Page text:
Ellen Ochoa made history as the first Latina in space—but she didn’t stop there. Instead, she became the first Hispanic director of NASA’s Johnson Space Center, where she transformed its company culture to welcome diverse voices like her own. Today, she uses her story to encourage young women and Latinx people to make change and reach for the stars.
Isabel Allende is a feminist icon and the world’s most widely read Spanish-language author. Her books, including The House of the Spirits and Eva Luna, have sold over 70 million copies in more than 40 languages. Her talks and advocacy work are a testament to her powerful story, through which she inspires young people to follow their passion and speak out for a better world.
We tend to think of empathy as an innate trait, but Jamil Zaki says it’s actually a skill that can be learned—and when we practice it, we become not only kinder, but also more creative and successful. As Director of the Stanford Neuroscience Lab, Jamil draws on his research to show how the Hispanic community can use empathy to build bridges and fight for true diversity.
Ellen Bennett was a 24-year-old line cook when she took her savings and started her own apron brand—which became the largest gourmet apron manufacturer in the world. Now a multi-million dollar brand, it’s beloved by the likes of Martha Stewart and has been featured in Forbes. This half-Mexican powerhouse inspires young Hispanic people to dream big.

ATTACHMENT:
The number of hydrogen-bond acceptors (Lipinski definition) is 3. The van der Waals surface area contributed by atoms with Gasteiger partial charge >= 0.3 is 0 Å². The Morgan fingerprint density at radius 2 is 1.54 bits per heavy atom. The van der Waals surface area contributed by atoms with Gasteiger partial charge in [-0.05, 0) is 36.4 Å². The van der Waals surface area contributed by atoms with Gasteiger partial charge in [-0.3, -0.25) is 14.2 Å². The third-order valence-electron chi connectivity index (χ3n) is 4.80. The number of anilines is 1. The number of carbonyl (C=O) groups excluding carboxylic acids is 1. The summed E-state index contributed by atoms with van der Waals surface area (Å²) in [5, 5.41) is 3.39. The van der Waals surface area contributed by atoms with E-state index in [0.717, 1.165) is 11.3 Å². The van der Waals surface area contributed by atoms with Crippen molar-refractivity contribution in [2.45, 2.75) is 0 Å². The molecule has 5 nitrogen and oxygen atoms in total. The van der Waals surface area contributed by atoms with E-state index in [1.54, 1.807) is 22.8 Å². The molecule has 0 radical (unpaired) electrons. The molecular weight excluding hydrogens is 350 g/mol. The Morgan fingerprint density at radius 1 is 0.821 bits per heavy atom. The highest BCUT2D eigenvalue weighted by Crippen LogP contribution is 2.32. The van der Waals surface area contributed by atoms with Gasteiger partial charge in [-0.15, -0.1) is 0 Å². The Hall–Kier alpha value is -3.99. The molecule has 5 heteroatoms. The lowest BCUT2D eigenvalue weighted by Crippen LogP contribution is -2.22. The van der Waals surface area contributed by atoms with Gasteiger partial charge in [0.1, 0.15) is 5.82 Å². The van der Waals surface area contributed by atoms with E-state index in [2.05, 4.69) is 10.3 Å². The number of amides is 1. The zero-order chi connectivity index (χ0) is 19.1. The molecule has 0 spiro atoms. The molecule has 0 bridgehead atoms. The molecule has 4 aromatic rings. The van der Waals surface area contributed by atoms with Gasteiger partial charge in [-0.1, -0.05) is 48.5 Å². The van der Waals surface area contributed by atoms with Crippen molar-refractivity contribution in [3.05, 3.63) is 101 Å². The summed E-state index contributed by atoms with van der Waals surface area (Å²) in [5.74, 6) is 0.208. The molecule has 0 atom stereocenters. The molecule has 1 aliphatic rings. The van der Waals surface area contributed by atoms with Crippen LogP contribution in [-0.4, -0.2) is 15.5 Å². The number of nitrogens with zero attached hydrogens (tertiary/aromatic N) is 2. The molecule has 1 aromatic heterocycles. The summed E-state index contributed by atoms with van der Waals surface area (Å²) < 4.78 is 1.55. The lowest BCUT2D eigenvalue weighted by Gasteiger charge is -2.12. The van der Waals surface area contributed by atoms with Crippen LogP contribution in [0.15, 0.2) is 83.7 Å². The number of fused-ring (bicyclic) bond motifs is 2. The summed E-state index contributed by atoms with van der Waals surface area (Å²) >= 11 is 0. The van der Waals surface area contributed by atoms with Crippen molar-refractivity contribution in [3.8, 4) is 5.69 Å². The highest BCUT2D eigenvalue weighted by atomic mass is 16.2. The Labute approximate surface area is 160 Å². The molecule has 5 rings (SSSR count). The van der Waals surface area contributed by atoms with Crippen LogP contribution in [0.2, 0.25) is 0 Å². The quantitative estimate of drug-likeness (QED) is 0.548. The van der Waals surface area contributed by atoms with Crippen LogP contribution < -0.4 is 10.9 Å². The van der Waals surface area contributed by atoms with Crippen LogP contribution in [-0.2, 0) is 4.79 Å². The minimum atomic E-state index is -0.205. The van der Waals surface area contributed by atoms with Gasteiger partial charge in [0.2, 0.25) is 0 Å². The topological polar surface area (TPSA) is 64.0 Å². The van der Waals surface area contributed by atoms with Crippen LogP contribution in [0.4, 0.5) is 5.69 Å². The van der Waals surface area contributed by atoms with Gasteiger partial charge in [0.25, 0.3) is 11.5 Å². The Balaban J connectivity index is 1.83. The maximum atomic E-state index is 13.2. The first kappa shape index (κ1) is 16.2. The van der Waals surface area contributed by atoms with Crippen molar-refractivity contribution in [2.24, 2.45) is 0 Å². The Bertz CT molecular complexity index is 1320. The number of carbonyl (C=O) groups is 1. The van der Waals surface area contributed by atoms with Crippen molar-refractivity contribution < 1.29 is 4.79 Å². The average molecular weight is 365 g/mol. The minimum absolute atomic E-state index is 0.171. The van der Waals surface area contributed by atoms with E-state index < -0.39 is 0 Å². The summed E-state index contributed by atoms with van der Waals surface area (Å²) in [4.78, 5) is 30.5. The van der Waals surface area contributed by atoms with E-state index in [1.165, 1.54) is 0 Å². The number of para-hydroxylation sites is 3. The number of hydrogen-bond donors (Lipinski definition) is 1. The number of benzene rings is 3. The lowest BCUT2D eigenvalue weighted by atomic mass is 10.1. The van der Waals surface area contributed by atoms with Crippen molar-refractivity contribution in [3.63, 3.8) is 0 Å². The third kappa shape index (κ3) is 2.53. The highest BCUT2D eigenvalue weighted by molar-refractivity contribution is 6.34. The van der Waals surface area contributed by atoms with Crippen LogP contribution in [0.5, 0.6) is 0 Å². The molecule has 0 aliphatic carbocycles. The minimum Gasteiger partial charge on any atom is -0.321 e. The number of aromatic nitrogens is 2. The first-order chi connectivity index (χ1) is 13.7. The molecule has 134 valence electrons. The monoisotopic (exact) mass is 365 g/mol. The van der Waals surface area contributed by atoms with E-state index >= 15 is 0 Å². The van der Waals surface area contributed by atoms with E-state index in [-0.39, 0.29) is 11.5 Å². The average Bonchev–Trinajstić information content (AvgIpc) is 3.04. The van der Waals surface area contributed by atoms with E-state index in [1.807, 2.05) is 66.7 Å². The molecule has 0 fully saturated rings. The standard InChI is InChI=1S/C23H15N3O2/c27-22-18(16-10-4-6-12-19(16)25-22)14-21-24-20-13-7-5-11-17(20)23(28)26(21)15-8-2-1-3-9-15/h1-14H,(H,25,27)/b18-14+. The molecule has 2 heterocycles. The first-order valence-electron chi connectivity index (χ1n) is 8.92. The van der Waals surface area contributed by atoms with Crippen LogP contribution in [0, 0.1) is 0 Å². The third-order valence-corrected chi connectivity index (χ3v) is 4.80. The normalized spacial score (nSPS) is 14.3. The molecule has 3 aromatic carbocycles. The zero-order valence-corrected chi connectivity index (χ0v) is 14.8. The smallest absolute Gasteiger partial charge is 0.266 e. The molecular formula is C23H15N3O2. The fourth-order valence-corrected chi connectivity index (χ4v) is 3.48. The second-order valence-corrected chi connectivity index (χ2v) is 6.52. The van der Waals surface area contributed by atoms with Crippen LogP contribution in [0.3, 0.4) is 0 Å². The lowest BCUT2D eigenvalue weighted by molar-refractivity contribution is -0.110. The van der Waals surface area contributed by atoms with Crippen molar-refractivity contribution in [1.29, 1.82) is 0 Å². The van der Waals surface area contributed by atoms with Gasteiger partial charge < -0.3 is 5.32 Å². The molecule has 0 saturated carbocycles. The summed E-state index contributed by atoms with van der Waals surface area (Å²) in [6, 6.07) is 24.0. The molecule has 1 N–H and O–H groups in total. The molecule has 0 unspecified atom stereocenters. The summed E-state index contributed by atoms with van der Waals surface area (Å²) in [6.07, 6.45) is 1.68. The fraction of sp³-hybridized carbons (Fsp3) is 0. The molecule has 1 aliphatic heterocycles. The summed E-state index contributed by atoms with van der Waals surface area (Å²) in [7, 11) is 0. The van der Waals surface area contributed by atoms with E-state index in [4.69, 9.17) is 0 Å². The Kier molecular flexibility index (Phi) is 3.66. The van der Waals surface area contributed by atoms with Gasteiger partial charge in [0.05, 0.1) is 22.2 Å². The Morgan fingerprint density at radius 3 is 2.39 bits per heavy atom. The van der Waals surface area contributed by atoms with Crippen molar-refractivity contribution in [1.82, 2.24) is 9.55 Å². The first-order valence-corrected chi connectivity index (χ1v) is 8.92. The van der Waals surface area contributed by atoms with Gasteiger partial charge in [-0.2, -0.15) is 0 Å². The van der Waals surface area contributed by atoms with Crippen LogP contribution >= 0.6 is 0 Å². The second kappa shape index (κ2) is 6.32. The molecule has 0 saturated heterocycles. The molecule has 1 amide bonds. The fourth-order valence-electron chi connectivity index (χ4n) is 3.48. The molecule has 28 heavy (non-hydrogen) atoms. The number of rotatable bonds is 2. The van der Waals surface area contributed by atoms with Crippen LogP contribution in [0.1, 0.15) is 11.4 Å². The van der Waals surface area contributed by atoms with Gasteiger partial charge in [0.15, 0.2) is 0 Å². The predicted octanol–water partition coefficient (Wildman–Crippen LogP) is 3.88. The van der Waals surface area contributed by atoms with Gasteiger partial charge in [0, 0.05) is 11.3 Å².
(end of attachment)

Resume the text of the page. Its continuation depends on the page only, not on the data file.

Gabby Rivera has spent her life telling stories that celebrate queer Latinx joy. She’s the first Latina ever to write for Marvel Comics. She penned the solo series AMERICA about the superhero America Chavez: a queer Latina like herself. Through her wildly fun and dynamic projects, Gabby encourages us all to embrace our differences and tell our own unique, joyful stories.
Andrea Elliott is the two-time Pulitzer Prize-winning author of Invisible Child, her decade-in-the-making masterpiece on inequality in America. Drawing on her book, a sweeping saga that follows a girl named Dasani growing up in a Brooklyn homeless shelter, Andrea reveals how we can work together to build a kinder and more just world for every child.
Molly Crabapple fights injustice with beauty. She uses her Emmy-nominated, award-winning artwork to illuminate the issues we face today, and the hopeful future we can have if we take action. She shows us how to make change by using art to shift the narratives we tell about marginalized communities, and how to use our creativity to find both joy and solidarity.